Faced with this dilemma, many do turn and go back. "They take the Syrian route via Bulgaria, then Turkey," says Tutton. Smugglers take the same route. Ali Maleki from Isfahn has no intention of going back. He has already crossed the forbidden Macedonian border. Alone and on foot. "It was the worst experience of my life", explains the 26-year-old. "I had to hide from the police and feed myself with whatever was growing on the trees". His journey was cut short at the Serbian border. "They caught me. In prison, we were often beaten." He points to a huge swelling on the back of his head. Then he was deported. "As I was passing through the border gate, they stopped me." He was sent to another camp, but on the way there he managed to escape from the Greek police. He has lived in the park ever since, explains Ali. In the open space at the edge of Thessaloniki city centre, dozens of families have settled. They spend their days and nights there.
"We are waiting for the call," says Mina. With her partner, brothers, parents and grandparents, the 19-year-old Afghan sits on the barren concrete ground, surrounded by large suitcases. "We want to go to Germany," she explains. It costs 1,000 euros to travel from the Greek border to Serbia. "There are smugglers in Athens," says Mina. Half of the cost of travel has already been paid to the smugglers. The rest will be paid upon arrival.
In the spring, her family fled from Afghanistan. "Our province of Maidan Wardak had been taken over by the Taliban." Her father used to deliver fuel, but he was abducted, threatened and then his business was sold. "If you work again for the Americans, we will kill your children," was the threat from a Taliban soldier that finally made the family leave the country.
"Europeans always think that we come for economic reasons. But that is nonsense". Mina straightens her headscarf. "We used to own a house, land and animals, but everything was sold. I watched bombs be detonated right in front of my eyes, more than once". Mina and her family took a plane from to Teheran and then smugglers brought the family from Turkey to Lesbos. "All of the smugglers were Turks," she says. "Turkey didn't try to stop refugees. It was at the Macedonian borders where our journeys came to an end."
37-year-old Rasuk* has a similar story. Four weeks earlier, he travelled from Turkish Cesme to Chios island on an inflatable boat. "Nobody tried to stop us. The Turks stop perhaps one boat every month, but it's all for the media - it's as simple as that," he explains. The evening sun has settled on the medieval fortress, the main tourist attraction on the opposite side of the street. Under the shadows of the houses, there are small tents and temporary, makeshift shelters for refugees, who are stranded on the island - among them: Syrians, Palestinians, Kurds, Algerians. Tourists still come to this little corner of paradise for their holidays. But there have been fewer of them since the island became home to refugees.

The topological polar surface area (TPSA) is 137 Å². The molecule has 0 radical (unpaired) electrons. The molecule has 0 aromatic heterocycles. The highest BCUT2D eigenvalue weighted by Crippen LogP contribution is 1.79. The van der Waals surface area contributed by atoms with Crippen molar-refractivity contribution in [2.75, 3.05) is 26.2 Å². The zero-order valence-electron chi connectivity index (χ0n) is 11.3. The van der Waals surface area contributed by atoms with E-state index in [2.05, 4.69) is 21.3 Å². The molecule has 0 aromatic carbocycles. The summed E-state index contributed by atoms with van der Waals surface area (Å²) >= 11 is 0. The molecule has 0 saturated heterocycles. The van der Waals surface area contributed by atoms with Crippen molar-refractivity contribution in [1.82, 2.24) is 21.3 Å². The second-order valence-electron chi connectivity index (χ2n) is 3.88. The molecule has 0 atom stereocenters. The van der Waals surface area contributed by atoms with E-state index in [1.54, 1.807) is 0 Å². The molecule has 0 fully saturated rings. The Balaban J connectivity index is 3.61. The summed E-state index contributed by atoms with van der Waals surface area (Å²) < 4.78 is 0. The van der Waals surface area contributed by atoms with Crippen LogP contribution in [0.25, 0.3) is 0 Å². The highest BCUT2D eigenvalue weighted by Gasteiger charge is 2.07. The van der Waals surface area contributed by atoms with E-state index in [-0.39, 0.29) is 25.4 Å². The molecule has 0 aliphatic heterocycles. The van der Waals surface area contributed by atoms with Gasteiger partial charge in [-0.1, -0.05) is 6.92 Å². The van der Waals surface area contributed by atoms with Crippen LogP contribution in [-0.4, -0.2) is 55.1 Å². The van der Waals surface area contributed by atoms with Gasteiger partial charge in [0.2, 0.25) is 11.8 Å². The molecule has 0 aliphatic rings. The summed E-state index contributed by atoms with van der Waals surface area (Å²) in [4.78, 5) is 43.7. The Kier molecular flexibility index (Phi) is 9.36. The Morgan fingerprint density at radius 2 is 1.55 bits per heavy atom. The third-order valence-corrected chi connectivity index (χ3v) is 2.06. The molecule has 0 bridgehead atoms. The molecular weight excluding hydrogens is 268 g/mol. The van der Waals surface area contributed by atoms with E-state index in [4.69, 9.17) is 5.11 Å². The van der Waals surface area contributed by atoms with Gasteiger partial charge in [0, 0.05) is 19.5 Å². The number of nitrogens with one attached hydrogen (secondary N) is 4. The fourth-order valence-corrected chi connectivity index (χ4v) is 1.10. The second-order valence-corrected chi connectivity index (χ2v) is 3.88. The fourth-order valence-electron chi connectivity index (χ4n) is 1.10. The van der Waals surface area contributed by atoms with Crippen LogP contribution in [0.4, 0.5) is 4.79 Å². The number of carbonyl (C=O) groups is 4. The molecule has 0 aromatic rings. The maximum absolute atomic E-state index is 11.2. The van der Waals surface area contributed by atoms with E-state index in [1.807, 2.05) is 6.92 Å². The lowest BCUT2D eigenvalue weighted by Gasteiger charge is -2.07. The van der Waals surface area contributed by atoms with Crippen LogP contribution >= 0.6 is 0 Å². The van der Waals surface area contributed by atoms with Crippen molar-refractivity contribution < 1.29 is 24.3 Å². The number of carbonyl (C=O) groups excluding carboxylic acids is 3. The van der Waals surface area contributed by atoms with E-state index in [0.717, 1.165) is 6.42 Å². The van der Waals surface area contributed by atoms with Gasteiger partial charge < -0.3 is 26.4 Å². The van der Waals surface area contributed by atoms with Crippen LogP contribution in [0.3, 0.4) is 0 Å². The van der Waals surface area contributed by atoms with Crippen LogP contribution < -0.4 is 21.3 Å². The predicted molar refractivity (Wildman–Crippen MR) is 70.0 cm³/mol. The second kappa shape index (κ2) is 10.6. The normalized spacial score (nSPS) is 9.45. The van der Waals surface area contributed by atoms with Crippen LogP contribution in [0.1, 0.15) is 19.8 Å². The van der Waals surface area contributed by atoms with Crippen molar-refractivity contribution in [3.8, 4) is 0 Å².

Rasuk has other problems. His voice trembles as he speaks. It takes five seconds or so for him to vocalise the first syllable of his sentence. "It's one of the side effects of working for IS," he says. His arms are covered in ancient, Babylonian symbols. He sits down at a makeshift table with other men. "I worked for the regime, on the Assad communication team," he says. It was a satirical video which attacked Islamists, made in his free time that was his downfall. "Daesh captured me and tortured me. If I had stayed any longer..." Rasuk puts a finger to his throat. He doesn't really feel safe on Chios island. "I am the only atheist here". He suddenly becomes upset, his long beard shaking with anger. According to Islam, apostasy, the renunciation of faith, is punishable by death. But here, they are all in the same boat. Men talk about their lives in the streets, survival, crime, abduction of children, acknowledging that suicide does happen among the refugee community.
Ali, an Iranian refugee, spends all of his time in Thessaloniki park. He sees families come and go. He patiently awaits his chance to cross the border and establish a new life elsewhere. In the meantime, he helps aid organisations whenever he can, translating for them, distributing rations. "If I see someone in distress, I talk to them and try to lift their spirits. There is no point in being sad and distressed, it only makes life more difficult." When the topic of conversation turns to migrant policy, Ali doesn't hesitate to make his opinions known: "Germany did the right thing last year." Now, however, things have changed. Other countries are no longer accepting as many refugees.
"Europeans should come here and see for themselves just how we live here, to open their eyes to the plight of our suffering".